Publications by authors named "H O Handwerker"

188 Publications

Robert F. Schmidt Ph.D., Prof. Dr. med. D. Sc. h.c. 1932-2017 Facets of a life for science.

Eur J Pain 2018 02;22(2):207-213

Institut für Physiologie and Exp. Pathophysiologie, Universität Erlangen-Nürnberg, Erlangen, Germany.

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http://dx.doi.org/10.1002/ejp.1170DOI Listing
February 2018

Ensuring transparency and minimization of methodologic bias in preclinical pain research: PPRECISE considerations.

Pain 2016 Apr;157(4):901-909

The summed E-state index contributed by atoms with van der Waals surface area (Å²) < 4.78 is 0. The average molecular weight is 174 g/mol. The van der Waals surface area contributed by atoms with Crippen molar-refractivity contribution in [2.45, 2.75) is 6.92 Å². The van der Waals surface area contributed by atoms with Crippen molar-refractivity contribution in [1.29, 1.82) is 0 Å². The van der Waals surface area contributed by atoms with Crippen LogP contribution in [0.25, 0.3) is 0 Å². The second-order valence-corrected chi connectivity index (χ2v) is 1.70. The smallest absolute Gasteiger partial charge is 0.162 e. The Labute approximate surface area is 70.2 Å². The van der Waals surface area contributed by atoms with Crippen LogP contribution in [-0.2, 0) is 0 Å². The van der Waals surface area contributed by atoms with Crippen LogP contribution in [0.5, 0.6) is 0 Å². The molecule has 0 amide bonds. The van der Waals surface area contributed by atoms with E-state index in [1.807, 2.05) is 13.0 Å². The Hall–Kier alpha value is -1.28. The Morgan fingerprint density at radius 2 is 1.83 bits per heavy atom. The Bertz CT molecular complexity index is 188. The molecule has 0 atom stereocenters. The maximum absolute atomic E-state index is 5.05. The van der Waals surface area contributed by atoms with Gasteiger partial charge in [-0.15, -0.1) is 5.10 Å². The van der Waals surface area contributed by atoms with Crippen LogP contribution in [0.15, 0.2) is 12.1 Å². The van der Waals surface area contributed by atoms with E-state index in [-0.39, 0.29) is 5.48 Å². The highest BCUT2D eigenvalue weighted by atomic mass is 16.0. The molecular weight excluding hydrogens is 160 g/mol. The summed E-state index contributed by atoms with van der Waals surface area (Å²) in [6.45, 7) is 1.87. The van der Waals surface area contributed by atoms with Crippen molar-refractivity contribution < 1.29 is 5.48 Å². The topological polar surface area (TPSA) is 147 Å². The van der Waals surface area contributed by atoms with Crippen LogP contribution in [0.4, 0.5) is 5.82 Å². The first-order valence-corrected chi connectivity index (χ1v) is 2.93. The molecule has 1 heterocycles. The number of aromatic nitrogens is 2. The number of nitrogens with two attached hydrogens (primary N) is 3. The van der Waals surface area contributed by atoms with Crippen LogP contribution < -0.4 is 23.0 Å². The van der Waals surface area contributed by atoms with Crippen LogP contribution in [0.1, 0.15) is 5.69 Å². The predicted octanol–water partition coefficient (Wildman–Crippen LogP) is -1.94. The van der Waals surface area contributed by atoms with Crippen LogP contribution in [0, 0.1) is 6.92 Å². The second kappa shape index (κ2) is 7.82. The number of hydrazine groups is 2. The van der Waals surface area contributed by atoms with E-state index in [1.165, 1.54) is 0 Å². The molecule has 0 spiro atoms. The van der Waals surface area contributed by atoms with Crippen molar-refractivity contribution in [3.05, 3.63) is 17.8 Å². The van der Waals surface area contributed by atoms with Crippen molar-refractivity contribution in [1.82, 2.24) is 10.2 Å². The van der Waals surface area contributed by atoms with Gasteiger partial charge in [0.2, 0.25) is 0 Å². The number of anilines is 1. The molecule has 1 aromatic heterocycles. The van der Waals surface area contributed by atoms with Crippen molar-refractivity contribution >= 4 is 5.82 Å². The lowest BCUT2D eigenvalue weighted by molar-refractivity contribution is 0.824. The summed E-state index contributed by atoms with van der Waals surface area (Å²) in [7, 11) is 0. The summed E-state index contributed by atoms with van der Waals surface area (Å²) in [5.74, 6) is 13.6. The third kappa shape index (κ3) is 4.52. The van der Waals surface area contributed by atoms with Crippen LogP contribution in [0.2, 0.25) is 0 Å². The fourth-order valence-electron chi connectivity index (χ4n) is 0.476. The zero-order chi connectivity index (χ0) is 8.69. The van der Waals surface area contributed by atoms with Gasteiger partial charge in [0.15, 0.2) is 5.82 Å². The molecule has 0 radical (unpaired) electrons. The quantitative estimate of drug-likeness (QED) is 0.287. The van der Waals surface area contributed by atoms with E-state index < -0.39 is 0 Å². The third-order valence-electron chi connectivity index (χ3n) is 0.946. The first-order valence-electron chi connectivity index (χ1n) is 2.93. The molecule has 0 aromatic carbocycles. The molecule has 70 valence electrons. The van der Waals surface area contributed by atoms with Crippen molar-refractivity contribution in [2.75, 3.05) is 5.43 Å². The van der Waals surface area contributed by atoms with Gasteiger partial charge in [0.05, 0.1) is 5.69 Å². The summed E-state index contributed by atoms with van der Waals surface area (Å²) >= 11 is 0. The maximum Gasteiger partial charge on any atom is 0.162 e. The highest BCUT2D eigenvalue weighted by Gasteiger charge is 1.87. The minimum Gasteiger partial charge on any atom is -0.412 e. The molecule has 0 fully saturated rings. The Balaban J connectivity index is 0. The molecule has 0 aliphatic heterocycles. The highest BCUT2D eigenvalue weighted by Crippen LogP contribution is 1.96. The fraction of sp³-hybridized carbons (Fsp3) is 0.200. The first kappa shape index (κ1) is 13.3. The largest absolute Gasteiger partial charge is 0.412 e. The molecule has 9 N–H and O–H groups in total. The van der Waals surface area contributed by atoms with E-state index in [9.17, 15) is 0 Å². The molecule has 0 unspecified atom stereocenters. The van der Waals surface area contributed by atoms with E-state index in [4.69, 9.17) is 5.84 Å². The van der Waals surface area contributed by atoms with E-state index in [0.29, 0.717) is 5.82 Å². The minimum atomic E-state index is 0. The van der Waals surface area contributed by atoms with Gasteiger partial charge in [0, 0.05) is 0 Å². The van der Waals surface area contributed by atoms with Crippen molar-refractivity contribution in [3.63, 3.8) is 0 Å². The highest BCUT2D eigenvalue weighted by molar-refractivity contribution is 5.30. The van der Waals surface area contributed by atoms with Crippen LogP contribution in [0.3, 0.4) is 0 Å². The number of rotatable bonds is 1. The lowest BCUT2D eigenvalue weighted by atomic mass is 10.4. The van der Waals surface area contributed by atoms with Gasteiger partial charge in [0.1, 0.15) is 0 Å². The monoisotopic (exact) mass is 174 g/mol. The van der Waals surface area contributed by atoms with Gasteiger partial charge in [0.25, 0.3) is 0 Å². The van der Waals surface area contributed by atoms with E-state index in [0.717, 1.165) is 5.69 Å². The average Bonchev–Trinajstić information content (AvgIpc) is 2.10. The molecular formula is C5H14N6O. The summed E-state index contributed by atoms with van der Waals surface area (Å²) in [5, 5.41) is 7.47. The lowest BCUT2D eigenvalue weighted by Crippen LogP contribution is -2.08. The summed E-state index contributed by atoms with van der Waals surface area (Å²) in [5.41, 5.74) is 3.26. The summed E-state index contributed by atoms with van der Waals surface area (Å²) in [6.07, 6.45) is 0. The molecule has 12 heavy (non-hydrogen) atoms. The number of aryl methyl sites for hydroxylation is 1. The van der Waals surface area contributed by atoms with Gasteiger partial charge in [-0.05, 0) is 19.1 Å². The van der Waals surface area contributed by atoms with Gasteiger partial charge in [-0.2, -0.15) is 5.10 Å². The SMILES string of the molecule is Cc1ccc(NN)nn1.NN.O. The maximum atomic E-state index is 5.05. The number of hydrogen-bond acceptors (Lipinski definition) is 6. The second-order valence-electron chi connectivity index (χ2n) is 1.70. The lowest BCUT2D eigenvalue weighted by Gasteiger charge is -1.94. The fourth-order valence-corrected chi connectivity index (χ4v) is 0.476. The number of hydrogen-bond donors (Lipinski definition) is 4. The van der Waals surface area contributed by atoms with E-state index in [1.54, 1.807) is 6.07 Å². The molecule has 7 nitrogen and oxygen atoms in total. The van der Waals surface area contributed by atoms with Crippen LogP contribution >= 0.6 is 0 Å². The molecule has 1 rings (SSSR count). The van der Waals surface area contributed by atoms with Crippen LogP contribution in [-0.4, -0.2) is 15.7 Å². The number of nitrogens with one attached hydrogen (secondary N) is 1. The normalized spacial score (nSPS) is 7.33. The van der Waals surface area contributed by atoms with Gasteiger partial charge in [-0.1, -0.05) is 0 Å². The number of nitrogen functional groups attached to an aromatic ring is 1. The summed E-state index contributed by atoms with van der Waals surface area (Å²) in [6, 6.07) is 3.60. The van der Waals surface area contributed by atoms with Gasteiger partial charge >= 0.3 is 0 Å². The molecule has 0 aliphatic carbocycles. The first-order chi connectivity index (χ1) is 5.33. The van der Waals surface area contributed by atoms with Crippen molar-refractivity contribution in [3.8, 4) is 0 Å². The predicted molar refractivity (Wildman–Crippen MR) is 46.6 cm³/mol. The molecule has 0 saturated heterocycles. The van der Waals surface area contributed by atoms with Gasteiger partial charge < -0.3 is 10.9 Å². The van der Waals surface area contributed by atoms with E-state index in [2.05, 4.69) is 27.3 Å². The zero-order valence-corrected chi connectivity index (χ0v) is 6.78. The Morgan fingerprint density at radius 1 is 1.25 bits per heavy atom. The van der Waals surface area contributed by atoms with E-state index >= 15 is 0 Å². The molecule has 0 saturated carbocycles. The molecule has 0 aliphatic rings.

Department of Neurobiology, Boston Children's Hospital, Harvard Medical School, Boston, MA, USA Department of Anatomy, University of California San Francisco, San Francisco, CA, USA Department of Psychology and Alan Edwards Centre for Research on Pain, McGill University, Montreal, Canada Department of Pharmacology, College of Medicine, University of Arizona, Tucson, AZ, USA Pain Research, Department of Surgery and Cancer, Imperial College, London, United Kingdom Centre for Clinical Brain Sciences, University of Edinburgh, Edinburgh, United Kingdom Departments of Anesthesiology, Neurology, and Psychiatry, University of Rochester, Rochester, NY, USA Department of Anesthesiology, Wake Forest School of Medicine, Winston-Salem, NC, USA Department of Biostatistics, Harvard University, Boston, MA, USA Department of Anesthesiology, University of Rochester, Rochester, NY, USA Clinical and Rehabilitative Medicine Research Program, United States Army Medical Research and Materiel Command, Fort Detrick, MD, USA Department of Physiology and Pathophysiology, Friedrich-Alexander Universität, Erlangen-Nürnberg, Germany Institute of Medical Sciences, University of Aberdeen, Aberdeen, United Kingdom Eli Lilly & Co., Indianapolis, IN, USA Department of Rehabilitation Medicine, University of Washington, Seattle, WA, USA Neuroscience Discovery Research, Eli Lilly & Co., Indianapolis, IN, USA Policy Department, Wellcome Trust, London, United Kingdom Departments of Medicine and Oral Surgery, University of California San Francisco, San Francisco, CA, USA National Centre for Replacement, Refinement & Reduction of Animals in Research, London, United Kingdom Kent, United Kingdom Department of Biostatistics and Computational Biology and Department of Neurology, University of Rochester, Rochester, NY, USA Neurorestoration group, King's College, London, United Kingdom School of Behavioral and Brain Sciences, University of Texas at Dallas, TX, USA Department of Neurobiology, University of Pittsburgh, Pittsburgh, PA, USA Department of Anesthesiology, Perioperative and Pain Medicine, Stanford University School of Medicine, Palo Alto, CA, USA Department of Neurobiology, University of Pittsburgh, Pittsburgh, PA, USA Office of Career and Professional Development, University of California San Francisco, San Francisco, CA, USA Faculty of Dentistry & Alan Edwards Centre for Research on Pain, McGill University, Montreal, Canada Department of Physiology and Pharmacology, Karolinska Institutet, Stockholm, Sweden Department of Anesthesiology and Pain Medicine, University of Washington, Seattle, WA, USA Discovery Research, Purdue Pharma, Cranbury, NJ, USA.